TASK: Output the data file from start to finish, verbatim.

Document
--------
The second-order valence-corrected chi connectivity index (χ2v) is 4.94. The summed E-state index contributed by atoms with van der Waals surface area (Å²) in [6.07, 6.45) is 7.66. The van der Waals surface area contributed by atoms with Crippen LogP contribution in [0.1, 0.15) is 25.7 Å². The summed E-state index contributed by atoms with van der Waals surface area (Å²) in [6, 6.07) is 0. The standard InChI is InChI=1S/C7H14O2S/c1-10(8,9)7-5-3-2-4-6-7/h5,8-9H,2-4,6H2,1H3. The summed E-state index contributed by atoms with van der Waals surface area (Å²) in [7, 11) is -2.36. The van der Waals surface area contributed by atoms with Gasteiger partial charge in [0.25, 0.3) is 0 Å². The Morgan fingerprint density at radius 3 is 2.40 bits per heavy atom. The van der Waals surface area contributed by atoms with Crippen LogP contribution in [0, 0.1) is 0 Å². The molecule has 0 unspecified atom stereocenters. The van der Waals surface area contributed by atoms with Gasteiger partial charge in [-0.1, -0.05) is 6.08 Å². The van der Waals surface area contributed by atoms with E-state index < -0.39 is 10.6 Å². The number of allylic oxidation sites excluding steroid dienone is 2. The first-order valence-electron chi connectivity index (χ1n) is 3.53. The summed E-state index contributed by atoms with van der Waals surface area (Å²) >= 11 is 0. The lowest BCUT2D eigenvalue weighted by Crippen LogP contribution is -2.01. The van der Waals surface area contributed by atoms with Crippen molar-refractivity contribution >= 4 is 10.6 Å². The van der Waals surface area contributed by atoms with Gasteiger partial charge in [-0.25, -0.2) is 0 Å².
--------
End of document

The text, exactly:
The second-order valence-corrected chi connectivity index (χ2v) is 4.94. The summed E-state index contributed by atoms with van der Waals surface area (Å²) in [6.07, 6.45) is 7.66. The van der Waals surface area contributed by atoms with Crippen LogP contribution in [0.1, 0.15) is 25.7 Å². The summed E-state index contributed by atoms with van der Waals surface area (Å²) in [6, 6.07) is 0. The standard InChI is InChI=1S/C7H14O2S/c1-10(8,9)7-5-3-2-4-6-7/h5,8-9H,2-4,6H2,1H3. The summed E-state index contributed by atoms with van der Waals surface area (Å²) in [7, 11) is -2.36. The van der Waals surface area contributed by atoms with Gasteiger partial charge in [0.25, 0.3) is 0 Å². The Morgan fingerprint density at radius 3 is 2.40 bits per heavy atom. The van der Waals surface area contributed by atoms with Crippen LogP contribution in [0, 0.1) is 0 Å². The molecule has 0 unspecified atom stereocenters. The van der Waals surface area contributed by atoms with Gasteiger partial charge in [-0.1, -0.05) is 6.08 Å². The van der Waals surface area contributed by atoms with E-state index < -0.39 is 10.6 Å². The number of allylic oxidation sites excluding steroid dienone is 2. The first-order valence-electron chi connectivity index (χ1n) is 3.53. The summed E-state index contributed by atoms with van der Waals surface area (Å²) >= 11 is 0. The lowest BCUT2D eigenvalue weighted by Crippen LogP contribution is -2.01. The van der Waals surface area contributed by atoms with Crippen molar-refractivity contribution >= 4 is 10.6 Å². The van der Waals surface area contributed by atoms with Gasteiger partial charge in [-0.25, -0.2) is 0 Å².